New Delhi: The Economic Survey 2019-20 has sourced certain data from Wikipedia, which is not considered as reliable source of information.
Besides Wikipedia, the Survey has also relied on data from other private sources such as Bloomberg, ICRA, CMIE, Indian Institute of Management (Bengaluru), Forbes and the BSE.
Wikipedia is a free online encyclopedia, created and edited by volunteers around the world and hosted by the Wikimedia Foundation.
Other sources from which data have been used include heritage.org, fraserinstitute.org and Ambit Capital.
Data have also been sourced from International Monetary Fund, World Bank, Reserve Bank of India, Ministry of Corporate Affairs, Insolvency and Bankruptcy Board of India, CIBIL, National Sample Survey Office, Department of Consumer Affairs, United Nations, SIDBI.
The Survey is also marked by quotes from Shrimad Bhagavad Gita, Rig Veda, Adam Smith’s ‘An Inquiry into the Nature and Causes of the Wealth of Nations’, Kautilya’s Arthashastra, and Tamil saint and philosopher Thiruvalluvar’s treatise The Thirukural.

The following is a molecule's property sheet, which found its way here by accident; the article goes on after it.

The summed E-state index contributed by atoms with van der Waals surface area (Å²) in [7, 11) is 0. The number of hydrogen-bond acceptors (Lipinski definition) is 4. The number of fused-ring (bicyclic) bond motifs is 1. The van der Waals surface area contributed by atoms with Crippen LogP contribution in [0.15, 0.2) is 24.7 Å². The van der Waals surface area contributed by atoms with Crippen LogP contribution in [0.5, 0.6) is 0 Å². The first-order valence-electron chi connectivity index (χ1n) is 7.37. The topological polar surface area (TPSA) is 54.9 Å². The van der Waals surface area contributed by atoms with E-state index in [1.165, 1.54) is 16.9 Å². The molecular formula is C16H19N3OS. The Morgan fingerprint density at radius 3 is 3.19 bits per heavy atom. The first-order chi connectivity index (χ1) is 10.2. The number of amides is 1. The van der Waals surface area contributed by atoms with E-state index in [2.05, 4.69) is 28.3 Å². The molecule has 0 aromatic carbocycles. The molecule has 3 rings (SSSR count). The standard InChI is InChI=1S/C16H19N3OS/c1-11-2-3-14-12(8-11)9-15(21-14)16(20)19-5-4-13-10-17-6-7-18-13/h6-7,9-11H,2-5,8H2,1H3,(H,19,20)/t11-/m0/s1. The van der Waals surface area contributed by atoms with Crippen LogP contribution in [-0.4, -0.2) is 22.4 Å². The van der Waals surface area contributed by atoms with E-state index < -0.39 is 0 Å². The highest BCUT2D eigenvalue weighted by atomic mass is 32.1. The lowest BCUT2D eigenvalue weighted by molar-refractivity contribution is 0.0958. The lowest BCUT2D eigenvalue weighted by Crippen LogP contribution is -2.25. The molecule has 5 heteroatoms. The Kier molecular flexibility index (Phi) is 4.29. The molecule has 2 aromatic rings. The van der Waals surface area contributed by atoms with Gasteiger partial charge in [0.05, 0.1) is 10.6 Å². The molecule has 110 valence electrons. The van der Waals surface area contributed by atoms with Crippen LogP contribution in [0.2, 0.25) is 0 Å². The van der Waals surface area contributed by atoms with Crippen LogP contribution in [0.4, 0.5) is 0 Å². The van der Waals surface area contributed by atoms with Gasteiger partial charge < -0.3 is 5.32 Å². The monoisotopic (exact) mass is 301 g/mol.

The Economic Survey advocates 10 new ideas that benefit markets as well as the economy.
News media is in a crisis & only you can fix it
You are reading this because you value good, intelligent and objective journalism. We thank you for your time and your trust.
You also know that the news media is facing an unprecedented crisis. It is likely that you are also hearing of the brutal layoffs and pay-cuts hitting the industry. There are many reasons why the media’s economics is broken. But a big one is that good people are not yet paying enough for good journalism.
We have a newsroom filled with talented young reporters. We also have the country’s most robust editing and fact-checking team, finest news photographers and video professionals. We are building India’s most ambitious and energetic news platform. And we aren’t even three yet.
At ThePrint, we invest in quality journalists. We pay them fairly and on time even in this difficult period. As you may have noticed, we do not flinch from spending whatever it takes to make sure our reporters reach where the story is. Our stellar coronavirus coverage is a good example. You can check some of it here.
This comes with a sizable cost. For us to continue bringing quality journalism, we need readers like you to pay for it. Because the advertising market is broken too.
If you think we deserve your support, do join us in this endeavour to strengthen fair, free, courageous, and questioning journalism, please click on the link below. Your support will define our journalism, and ThePrint’s future. It will take just a few seconds of your time.